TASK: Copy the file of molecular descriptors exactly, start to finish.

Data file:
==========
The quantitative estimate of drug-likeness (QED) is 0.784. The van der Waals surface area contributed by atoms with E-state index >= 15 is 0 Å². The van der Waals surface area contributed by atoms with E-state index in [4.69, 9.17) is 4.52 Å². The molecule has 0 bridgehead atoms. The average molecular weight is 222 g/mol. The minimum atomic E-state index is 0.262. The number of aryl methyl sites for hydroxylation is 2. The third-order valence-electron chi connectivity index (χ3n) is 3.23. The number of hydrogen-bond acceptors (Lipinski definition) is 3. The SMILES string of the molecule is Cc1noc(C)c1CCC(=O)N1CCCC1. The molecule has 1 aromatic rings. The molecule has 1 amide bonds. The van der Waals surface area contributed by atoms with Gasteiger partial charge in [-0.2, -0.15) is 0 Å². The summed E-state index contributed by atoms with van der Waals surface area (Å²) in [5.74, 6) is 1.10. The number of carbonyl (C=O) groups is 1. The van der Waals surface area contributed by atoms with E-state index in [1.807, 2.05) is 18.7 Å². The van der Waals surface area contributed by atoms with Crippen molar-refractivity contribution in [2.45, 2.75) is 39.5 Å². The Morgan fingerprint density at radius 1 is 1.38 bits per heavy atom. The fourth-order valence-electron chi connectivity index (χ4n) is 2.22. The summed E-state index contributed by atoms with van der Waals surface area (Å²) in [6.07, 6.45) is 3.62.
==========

The quantitative estimate of drug-likeness (QED) is 0.784. The van der Waals surface area contributed by atoms with E-state index >= 15 is 0 Å². The van der Waals surface area contributed by atoms with E-state index in [4.69, 9.17) is 4.52 Å². The molecule has 0 bridgehead atoms. The average molecular weight is 222 g/mol. The minimum atomic E-state index is 0.262. The number of aryl methyl sites for hydroxylation is 2. The third-order valence-electron chi connectivity index (χ3n) is 3.23. The number of hydrogen-bond acceptors (Lipinski definition) is 3. The SMILES string of the molecule is Cc1noc(C)c1CCC(=O)N1CCCC1. The molecule has 1 aromatic rings. The molecule has 1 amide bonds. The van der Waals surface area contributed by atoms with Gasteiger partial charge in [-0.2, -0.15) is 0 Å². The summed E-state index contributed by atoms with van der Waals surface area (Å²) in [5.74, 6) is 1.10. The number of carbonyl (C=O) groups is 1. The van der Waals surface area contributed by atoms with E-state index in [1.807, 2.05) is 18.7 Å². The van der Waals surface area contributed by atoms with Crippen molar-refractivity contribution in [2.45, 2.75) is 39.5 Å². The Morgan fingerprint density at radius 1 is 1.38 bits per heavy atom. The fourth-order valence-electron chi connectivity index (χ4n) is 2.22. The summed E-state index contributed by atoms with van der Waals surface area (Å²) in [6.07, 6.45) is 3.62.